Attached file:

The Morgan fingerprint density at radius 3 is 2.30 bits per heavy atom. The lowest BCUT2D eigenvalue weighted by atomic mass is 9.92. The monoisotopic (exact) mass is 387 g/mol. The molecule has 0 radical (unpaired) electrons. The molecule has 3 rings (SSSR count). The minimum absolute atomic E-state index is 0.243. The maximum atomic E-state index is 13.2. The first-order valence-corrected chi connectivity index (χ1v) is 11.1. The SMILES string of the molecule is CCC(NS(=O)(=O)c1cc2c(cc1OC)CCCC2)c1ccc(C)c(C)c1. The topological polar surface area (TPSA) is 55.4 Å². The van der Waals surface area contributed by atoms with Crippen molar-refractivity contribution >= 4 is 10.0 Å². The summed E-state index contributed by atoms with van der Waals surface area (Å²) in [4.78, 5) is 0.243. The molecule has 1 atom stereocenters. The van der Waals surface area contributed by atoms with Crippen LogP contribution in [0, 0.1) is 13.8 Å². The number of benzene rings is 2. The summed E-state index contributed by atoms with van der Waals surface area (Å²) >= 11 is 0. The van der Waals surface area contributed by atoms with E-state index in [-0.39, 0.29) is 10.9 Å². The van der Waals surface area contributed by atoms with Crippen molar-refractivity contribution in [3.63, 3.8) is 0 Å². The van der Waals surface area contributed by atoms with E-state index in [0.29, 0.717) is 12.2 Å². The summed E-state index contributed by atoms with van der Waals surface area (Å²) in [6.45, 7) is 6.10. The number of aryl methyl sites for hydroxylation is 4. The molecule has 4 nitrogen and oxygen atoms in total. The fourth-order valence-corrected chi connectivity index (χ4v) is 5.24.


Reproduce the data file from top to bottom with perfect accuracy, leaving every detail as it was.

The Morgan fingerprint density at radius 3 is 2.30 bits per heavy atom. The lowest BCUT2D eigenvalue weighted by atomic mass is 9.92. The monoisotopic (exact) mass is 387 g/mol. The molecule has 0 radical (unpaired) electrons. The molecule has 3 rings (SSSR count). The minimum absolute atomic E-state index is 0.243. The maximum atomic E-state index is 13.2. The first-order valence-corrected chi connectivity index (χ1v) is 11.1. The SMILES string of the molecule is CCC(NS(=O)(=O)c1cc2c(cc1OC)CCCC2)c1ccc(C)c(C)c1. The topological polar surface area (TPSA) is 55.4 Å². The van der Waals surface area contributed by atoms with Crippen molar-refractivity contribution >= 4 is 10.0 Å². The summed E-state index contributed by atoms with van der Waals surface area (Å²) in [4.78, 5) is 0.243. The molecule has 1 atom stereocenters. The van der Waals surface area contributed by atoms with Crippen LogP contribution in [0, 0.1) is 13.8 Å². The number of benzene rings is 2. The summed E-state index contributed by atoms with van der Waals surface area (Å²) >= 11 is 0. The van der Waals surface area contributed by atoms with E-state index in [-0.39, 0.29) is 10.9 Å². The van der Waals surface area contributed by atoms with Crippen molar-refractivity contribution in [3.63, 3.8) is 0 Å². The van der Waals surface area contributed by atoms with E-state index in [0.29, 0.717) is 12.2 Å². The summed E-state index contributed by atoms with van der Waals surface area (Å²) in [6.45, 7) is 6.10. The number of aryl methyl sites for hydroxylation is 4. The molecule has 4 nitrogen and oxygen atoms in total. The fourth-order valence-corrected chi connectivity index (χ4v) is 5.24.